Blood is sweeter than honey - the beta...

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Real Name: Charles Edelstein
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Blood is sweeter than honey - the beta...

Postby SNORT » Mon Oct 29, 2007 1:41 pm

Blood is sweeter than Honey: The beta……

Tony Dick and Charles Edelstein climbed the route on Friday 26 October. The route was first climbed on the Yellow Wood Amphitheatre in 1987 by Paul Schlotfeld and company. The description can be found in the 1988 MCSA journal. It is a serious route for it’s grade and requires competent and careful trad climbing on all the pitches. The least serious pitch and the best protected is actually the 8th pitch that is graded as the crux at 22. In fact, I found this particular pitch to be only grade 20 or at most 21.

The first two pitches belie the grade of 17 and requires some lateral thinking to climb. Don’t bother combining them as the rope drag that ensues merely slows one down.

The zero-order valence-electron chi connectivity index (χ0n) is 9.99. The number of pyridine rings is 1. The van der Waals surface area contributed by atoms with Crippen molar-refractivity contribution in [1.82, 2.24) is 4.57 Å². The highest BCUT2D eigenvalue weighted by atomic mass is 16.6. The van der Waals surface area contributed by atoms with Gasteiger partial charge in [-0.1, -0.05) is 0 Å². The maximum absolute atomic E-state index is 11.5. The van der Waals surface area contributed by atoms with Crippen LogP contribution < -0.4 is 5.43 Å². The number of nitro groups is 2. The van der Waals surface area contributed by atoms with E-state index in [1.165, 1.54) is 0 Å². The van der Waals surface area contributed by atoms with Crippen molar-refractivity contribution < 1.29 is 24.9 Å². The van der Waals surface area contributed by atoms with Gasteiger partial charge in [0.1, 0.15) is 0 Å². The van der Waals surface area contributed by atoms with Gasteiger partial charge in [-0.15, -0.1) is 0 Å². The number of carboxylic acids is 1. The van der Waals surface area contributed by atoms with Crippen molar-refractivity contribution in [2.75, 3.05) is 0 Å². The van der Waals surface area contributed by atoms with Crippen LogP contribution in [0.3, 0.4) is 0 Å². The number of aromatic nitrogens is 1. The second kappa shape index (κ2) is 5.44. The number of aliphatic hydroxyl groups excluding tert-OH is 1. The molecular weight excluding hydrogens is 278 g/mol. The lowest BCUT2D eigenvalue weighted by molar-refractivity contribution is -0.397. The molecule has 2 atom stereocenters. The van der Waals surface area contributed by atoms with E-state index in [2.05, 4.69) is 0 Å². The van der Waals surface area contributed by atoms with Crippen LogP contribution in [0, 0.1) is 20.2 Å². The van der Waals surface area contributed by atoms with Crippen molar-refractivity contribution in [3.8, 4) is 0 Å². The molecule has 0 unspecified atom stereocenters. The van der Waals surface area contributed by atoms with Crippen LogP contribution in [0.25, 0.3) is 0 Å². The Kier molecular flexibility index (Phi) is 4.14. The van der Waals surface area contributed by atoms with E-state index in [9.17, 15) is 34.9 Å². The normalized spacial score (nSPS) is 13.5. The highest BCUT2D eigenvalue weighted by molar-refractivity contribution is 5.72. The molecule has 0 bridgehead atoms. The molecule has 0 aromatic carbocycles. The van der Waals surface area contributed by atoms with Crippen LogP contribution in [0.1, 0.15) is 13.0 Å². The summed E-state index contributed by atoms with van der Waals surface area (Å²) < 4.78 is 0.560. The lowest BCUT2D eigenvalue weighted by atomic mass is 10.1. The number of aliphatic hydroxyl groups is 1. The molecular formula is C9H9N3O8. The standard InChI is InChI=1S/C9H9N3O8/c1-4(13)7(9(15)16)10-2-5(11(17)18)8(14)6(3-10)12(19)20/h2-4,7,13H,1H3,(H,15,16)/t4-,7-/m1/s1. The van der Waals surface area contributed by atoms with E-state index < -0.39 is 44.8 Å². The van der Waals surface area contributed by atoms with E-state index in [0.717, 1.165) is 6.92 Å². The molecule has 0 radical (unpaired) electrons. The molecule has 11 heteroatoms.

The third pitch is excellent and is grade 21 not 20 but the route description is a little confusing. It states: “climb up past the open book”. When it should merely state “climb the open book” that is directly above the right side of the belay ledge. The open book has a tricky start and found myself having to do a balancy step up with using a very reachy pinch grip with my right hand. The climbing then requires technical stemming moves but the pro is OK.

Don’t combine this pitch with the 4th unless you are going well and you found the 3rd easy. The 4th 19 pitch is very serious if you fall off as there is a long side-ways run-out with no worthwhile gear placements until you are virtually through the crux in the overhang.

The 5th pitch is fairly straightforward and the 6th is again run-out but experienced trad climbers will find it superb and positive.